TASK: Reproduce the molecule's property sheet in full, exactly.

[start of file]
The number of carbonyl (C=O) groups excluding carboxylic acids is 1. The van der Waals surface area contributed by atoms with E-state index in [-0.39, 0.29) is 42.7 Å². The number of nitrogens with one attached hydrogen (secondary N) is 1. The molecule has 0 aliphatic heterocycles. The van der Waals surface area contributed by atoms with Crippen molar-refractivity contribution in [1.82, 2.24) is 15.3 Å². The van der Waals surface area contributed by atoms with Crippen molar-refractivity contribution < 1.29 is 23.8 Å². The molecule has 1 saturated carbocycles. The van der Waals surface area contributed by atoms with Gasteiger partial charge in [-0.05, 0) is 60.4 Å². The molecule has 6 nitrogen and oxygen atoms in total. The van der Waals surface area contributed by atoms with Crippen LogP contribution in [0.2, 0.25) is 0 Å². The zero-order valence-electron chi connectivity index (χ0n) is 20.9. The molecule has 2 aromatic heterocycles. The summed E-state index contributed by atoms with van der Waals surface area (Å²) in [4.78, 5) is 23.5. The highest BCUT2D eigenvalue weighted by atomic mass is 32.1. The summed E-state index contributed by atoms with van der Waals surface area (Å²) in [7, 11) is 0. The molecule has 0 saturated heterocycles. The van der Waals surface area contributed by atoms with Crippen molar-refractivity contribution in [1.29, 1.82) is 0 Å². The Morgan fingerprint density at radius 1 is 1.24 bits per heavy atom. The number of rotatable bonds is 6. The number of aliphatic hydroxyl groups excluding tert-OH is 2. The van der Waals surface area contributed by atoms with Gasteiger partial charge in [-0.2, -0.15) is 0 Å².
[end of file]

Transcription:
The number of carbonyl (C=O) groups excluding carboxylic acids is 1. The van der Waals surface area contributed by atoms with E-state index in [-0.39, 0.29) is 42.7 Å². The number of nitrogens with one attached hydrogen (secondary N) is 1. The molecule has 0 aliphatic heterocycles. The van der Waals surface area contributed by atoms with Crippen molar-refractivity contribution in [1.82, 2.24) is 15.3 Å². The van der Waals surface area contributed by atoms with Crippen molar-refractivity contribution < 1.29 is 23.8 Å². The molecule has 1 saturated carbocycles. The van der Waals surface area contributed by atoms with Gasteiger partial charge in [-0.05, 0) is 60.4 Å². The molecule has 6 nitrogen and oxygen atoms in total. The van der Waals surface area contributed by atoms with Crippen LogP contribution in [0.2, 0.25) is 0 Å². The zero-order valence-electron chi connectivity index (χ0n) is 20.9. The molecule has 2 aromatic heterocycles. The summed E-state index contributed by atoms with van der Waals surface area (Å²) in [4.78, 5) is 23.5. The highest BCUT2D eigenvalue weighted by atomic mass is 32.1. The summed E-state index contributed by atoms with van der Waals surface area (Å²) in [7, 11) is 0. The molecule has 0 saturated heterocycles. The van der Waals surface area contributed by atoms with Crippen molar-refractivity contribution in [1.29, 1.82) is 0 Å². The Morgan fingerprint density at radius 1 is 1.24 bits per heavy atom. The number of rotatable bonds is 6. The number of aliphatic hydroxyl groups excluding tert-OH is 2. The van der Waals surface area contributed by atoms with Gasteiger partial charge in [-0.2, -0.15) is 0 Å².